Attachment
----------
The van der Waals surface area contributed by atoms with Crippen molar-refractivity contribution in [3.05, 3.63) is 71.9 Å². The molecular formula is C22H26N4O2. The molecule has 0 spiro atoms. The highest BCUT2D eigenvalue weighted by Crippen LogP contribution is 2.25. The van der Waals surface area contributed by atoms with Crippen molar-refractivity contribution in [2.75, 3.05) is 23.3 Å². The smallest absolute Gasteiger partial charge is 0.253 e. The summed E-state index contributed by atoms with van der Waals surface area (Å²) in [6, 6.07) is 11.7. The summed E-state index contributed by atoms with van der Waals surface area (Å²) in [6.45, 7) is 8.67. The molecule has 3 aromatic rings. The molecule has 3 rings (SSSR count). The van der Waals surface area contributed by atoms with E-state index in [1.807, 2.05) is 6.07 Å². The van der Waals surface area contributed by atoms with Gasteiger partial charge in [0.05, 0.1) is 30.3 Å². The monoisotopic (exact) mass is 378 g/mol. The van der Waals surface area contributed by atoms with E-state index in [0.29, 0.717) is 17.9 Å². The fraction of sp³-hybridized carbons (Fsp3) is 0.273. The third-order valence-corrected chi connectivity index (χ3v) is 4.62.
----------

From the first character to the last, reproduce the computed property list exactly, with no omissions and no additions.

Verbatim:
The van der Waals surface area contributed by atoms with Crippen molar-refractivity contribution in [3.05, 3.63) is 71.9 Å². The molecular formula is C22H26N4O2. The molecule has 0 spiro atoms. The highest BCUT2D eigenvalue weighted by Crippen LogP contribution is 2.25. The van der Waals surface area contributed by atoms with Crippen molar-refractivity contribution in [2.75, 3.05) is 23.3 Å². The smallest absolute Gasteiger partial charge is 0.253 e. The summed E-state index contributed by atoms with van der Waals surface area (Å²) in [6, 6.07) is 11.7. The summed E-state index contributed by atoms with van der Waals surface area (Å²) in [6.45, 7) is 8.67. The molecule has 3 aromatic rings. The molecule has 3 rings (SSSR count). The van der Waals surface area contributed by atoms with E-state index in [1.807, 2.05) is 6.07 Å². The van der Waals surface area contributed by atoms with Gasteiger partial charge in [0.05, 0.1) is 30.3 Å². The monoisotopic (exact) mass is 378 g/mol. The van der Waals surface area contributed by atoms with E-state index in [0.29, 0.717) is 17.9 Å². The fraction of sp³-hybridized carbons (Fsp3) is 0.273. The third-order valence-corrected chi connectivity index (χ3v) is 4.62.